Rev. Fr. Bourke, a Redemptorist priest in captivity by CQMS Theodore Moissinac 4SSVF
Rev. Fr. Bourke, a Redemptorist priest in captivity
By Theodore Moisinnac
In October 1936 I was transferred from Penang to the Tranquerah English School in Malacca. War clouds were forming over Europe and East Asia so I thought I should enlist in the army. In January 1937, I went to the Malacca Customs office and was duly enlisted as a member of the Malacca Volunteer Corps (later known as 4SSVF). After taking an oath of allegiance to the British Crown in the person of King George VI. Captain E. V. Rodrigues, OC of the Eurasian 'D' Company witnessed my oath.
From 1937 to 1939 I underwent training in arms and foot drill, rifle drill and training in attack and defence. I enjoyed every bit of it. In 1940 I was promoted Company Quartermaster Sergeant which was the rank I held until the end of the war in 1945.
In the middle of 1940 we had a church parade, and all the ‘D’ Company boys in their cleanest uniforms marched into St. Francis Xavier Church and occupied the front pews. The Mass was said by Rev. Father Lourdes but another priest gave the sermon. By his attire we recognised him to be a Redemptorist priest from the Singapore Mission.
For a long time we have had sermons by French and local Asian priests but when this Redemptorist priest opened his mouth to begin his sermon all of us just sat still and looked at him in wonder for the language and the words that he used were different from what we had been used to hearing.
To my ears it was like classical music. He spoke of our loving duty towards Malaya which badly needed our services and our wonderful spirit of sacrifice in defence of our country. In June, 1940 as I was standing on the verandah of our building a military jeep came up the driveway and out stepped a British officer. I noticed the three pips on his shoulder and knew he was a Captain. So I hurried down to meet him. I gave him my smartest salute to which he responded just as smartly and I said, “Can I help you, sir?” He said,” I am the Roman Catholic Chaplain who has been posted to your battalion.” I said, “Yes, I’ll take you to Mr. Roy De Vries, our Second-in-Command.”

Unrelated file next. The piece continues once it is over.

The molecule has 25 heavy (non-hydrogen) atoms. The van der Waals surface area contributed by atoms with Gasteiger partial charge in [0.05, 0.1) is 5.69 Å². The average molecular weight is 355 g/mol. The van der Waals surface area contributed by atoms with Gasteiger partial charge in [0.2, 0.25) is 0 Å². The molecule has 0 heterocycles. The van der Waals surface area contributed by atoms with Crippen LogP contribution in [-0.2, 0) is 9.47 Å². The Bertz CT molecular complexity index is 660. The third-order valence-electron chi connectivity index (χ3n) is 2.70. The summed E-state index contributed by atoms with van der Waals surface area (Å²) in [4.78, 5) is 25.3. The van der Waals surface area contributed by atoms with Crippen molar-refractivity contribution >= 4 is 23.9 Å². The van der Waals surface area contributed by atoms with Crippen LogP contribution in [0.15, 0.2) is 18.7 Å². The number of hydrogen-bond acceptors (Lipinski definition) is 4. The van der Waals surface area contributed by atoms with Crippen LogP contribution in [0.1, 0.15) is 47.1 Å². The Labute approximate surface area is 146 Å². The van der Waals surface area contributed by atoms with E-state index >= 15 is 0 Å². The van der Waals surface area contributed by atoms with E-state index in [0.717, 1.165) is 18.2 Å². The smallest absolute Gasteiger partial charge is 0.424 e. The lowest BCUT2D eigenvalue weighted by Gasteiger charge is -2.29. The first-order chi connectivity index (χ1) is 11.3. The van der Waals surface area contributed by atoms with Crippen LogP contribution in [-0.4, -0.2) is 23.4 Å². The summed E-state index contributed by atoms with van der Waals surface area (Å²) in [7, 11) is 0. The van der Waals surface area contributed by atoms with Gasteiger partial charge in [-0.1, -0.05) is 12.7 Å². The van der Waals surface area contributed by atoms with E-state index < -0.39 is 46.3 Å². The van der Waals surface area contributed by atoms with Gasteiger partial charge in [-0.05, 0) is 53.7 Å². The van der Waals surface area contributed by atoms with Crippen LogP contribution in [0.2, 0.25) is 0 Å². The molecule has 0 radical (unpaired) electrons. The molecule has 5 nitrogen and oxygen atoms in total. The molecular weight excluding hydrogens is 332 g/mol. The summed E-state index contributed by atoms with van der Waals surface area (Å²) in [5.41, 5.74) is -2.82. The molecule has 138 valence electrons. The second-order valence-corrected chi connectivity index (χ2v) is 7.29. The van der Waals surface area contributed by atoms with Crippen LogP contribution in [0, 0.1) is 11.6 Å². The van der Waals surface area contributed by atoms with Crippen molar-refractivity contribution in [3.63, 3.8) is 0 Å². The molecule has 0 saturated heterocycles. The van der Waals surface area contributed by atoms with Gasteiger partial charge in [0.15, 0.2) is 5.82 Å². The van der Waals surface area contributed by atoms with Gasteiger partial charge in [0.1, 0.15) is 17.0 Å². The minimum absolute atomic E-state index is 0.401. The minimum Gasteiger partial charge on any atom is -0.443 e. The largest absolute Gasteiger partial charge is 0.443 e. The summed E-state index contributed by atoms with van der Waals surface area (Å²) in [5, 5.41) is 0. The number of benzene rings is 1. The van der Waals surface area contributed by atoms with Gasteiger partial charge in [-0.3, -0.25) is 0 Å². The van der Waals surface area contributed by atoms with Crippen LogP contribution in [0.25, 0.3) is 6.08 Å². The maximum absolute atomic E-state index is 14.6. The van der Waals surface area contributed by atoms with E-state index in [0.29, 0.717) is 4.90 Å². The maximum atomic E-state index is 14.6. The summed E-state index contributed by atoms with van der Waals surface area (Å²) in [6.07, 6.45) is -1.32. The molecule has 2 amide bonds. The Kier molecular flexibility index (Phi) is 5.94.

I brought him to Mr. De Vries’s office and I told Roy: “This is our new Chaplain, Reverend Father Bourke.” He then asked Mr. De Vries if he could have a Mass said in the evening. To which Mr. De Vries responded, “Why, yes. CQ (Moissinac), please show Father his room and the place downstairs where Mass could be said.”
So I showed Fr. Bourke round the camp. He seemed to be satisfied but he told me not to use ‘Sir’ when addressing him but to call him ‘Father’. I passed the word round and in the evening a large number of the boys gathered for the Mass which was said in Latin. Mr. Benedict Gomes was the organist. Father Bourke took his meals at the CO’s table.
Before being posted to Jalan Eunos in Singapore, the Battalion was quartered in St. Patrick’s school in Katong but after the initial bombing of Singapore our CO asked that the battalion be housed further inland. So we all went to a wooden building in Jalan Eunos which was next door to Geylang. Father Bourke also went to other companies in the area.
On the night of 8th December, 1941, the Japs began their bombing of Singapore. Geylang being crowded with the Chinese received the most attention. While the bombing was still going on, I saw Fr. Bourke rushing towards Geylang, a small bag in his hand. I saw him again about 2 hours after the bombing had stopped. His hair was mussed up and his uniform was dirty with mud and blood. After giving him a mug of strong tea I said to him, “Father, is it so necessary for you to go out during a bombing raid? They have the Red Cross and others to look after the wounded.” He replied, ”Yes, I am a non-combatant but I am also a priest and a human being. Can you get me a bicycle?”
I got him one and he used it when the bombing was further afield. There was no way to stop him, his compassion for the wounded and the dying was so great.
Some time before the surrender, because of the pressure of the Japanese forces our Battalion was ordered to go about 5 miles back. Captain De Vries told me to get everybody out of the camp. So I ordered the signallers, the buglers, the transport staff, the medics and the cooks to meet at a certain point in the camp.
When they had gathered together I drilled them in the formations recommended in the British infantry manual on what action to take when attacked from the air. The last to arrive was Fr. Bourke. We got into a square formation and proceeded southwards. It was not long before we were spotted by a Zero fighter which swooped down with machine guns blazing. After a few strafing rounds the plane flew off. The bullets went straight through our formation but missed everyone! No one was injured. We experienced one more attack before we reached our destination but again no one was hit.